Friday, December 14, 2018


Whatever Greenwich Village may once have been or may now be supposed to have been, anyone who has recently strayed down MacDougal Street on a Saturday night knows that now it is a playground. What Coney Island was once to the honest workingman, Greenwich Village is now to the unmarried or ex-married young professional. The Village streets, pads, coffee houses, and bars are jammed with people who look a million times more sensitive, artistic, and "interesting" than William Faulkner or Igor Stravinsky, but who live by teaching economics, analyzing public opinion, writing advertising copy, practicing psychoanalysis, or "doing research" for political candidates. They are not intellectuals, but occasionally dream that they will be. That is their secret ambition. Meanwhile, being young and frisky, they are not yet the "managers" in our highly organized technical society. But they have the skills someday to become managers. Just now they don't want power any more than they want marriage. They want a good time, and a good time is what they go to the Village for, and a good time in the Village is what they get. [i]
“The Village Today: or The Music the Money Makes” Alfred Kazin, in 1960 reviewing a book of Village Voice columns by Bill Manville.  Kazin like MacDonald, a writer from the older tradition, not an academic, a reader of literature not strictly newspapers and social science, a friend of Arendt, still a humanist, a reader for subtext, of the words on the page and not only the arguments they’re claimed to make. “They are not intellectuals, but occasionally dream that they will be. That is their secret ambition.”.  My mother divorced her first husband, she said, because he didn’t understand the tragedy of life. He was an optimist.  He went on work in the White House flacking the Great Society and the Vietnam war. And now almost 60 years later a college graduate with the same optimism can designate himself a “public intellectual” and people will take him at his word.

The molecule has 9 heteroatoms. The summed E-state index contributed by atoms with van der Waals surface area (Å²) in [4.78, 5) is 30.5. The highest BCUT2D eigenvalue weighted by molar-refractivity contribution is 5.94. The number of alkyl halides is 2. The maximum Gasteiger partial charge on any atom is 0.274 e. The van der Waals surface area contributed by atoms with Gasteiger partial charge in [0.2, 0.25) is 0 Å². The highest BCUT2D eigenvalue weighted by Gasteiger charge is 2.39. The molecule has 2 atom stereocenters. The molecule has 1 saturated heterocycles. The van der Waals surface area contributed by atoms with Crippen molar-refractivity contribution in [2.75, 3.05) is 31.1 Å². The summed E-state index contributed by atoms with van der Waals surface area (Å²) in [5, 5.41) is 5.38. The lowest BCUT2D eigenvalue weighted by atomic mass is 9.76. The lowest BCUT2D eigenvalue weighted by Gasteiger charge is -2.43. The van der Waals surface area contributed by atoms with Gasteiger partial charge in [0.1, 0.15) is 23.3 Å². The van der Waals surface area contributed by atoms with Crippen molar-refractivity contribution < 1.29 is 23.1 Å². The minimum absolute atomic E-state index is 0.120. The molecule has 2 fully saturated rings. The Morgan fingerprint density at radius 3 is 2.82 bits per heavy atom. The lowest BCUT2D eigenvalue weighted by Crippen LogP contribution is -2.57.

Mad Men is a flat screen Disney World for people who grew up on reruns, made by suburban infants of the 60s for an audience of the suburban infants in the 70s and 80s. It’s dirty and sterile. Todd Haynes’ films, the older highbrow version of this are a mashup of Douglas Sirk and Ozzie and Harriet, second hand history and fetishist misogyny. The real subject of course is always the present, but the present is embalmed too, and that specifically is notthe subject. There’s so much art, meaning artifice, there’s no room to breathe, and darkness is twisted through technical mastery that the end is not less observation than projection. Haynes' films are worse than a bad Coen brothers film, crueler, because no strained attempt at comedy, just Americans finding ways to avoid responsibility while watching other people fuck up. But there are also good Coen brothers films, and The Wire and Breaking Bad and The Sopranos, and like Warhol, those are black as pitch.   
“Mailer was a left conservative.”[ii]Didion was a Goldwater Girl. MacDonald mocked his own past as a Trotskyite. Liebling, Herr and Page lived through extremes, You can indulge as a craftsman and admit that you’re indulging; you can fight so much to deny something that it shows up in everything you do, but art doesn’t work as symptom. It needs to be made so that someone without the fixations can feel their pull. Works can be  popular when they’re made because the tastes, desires and fears, are common. That doesn’t mean the work will last.  Haynes and Matthew Weiner are like Talese and Wolfe. The perversity is as clear as the desperation to avoid the subject. The problem isn’t the kink; it’s the dishonesty. Didion indulges journalistic sleaze. She’s a voyeur, passive, condescending, but she’s cruel to herself too. That’s enough to keep your sympathy. Art is conservative, or it’s reactionary.

[i]Alfred Kazin, “The Village Today: or The Music the Money Makes”, in Contemporaries, Atlantic-Little Brown, 1962
[ii]  Norman Mailer, The Armies of the Night, Penguin, 1995 

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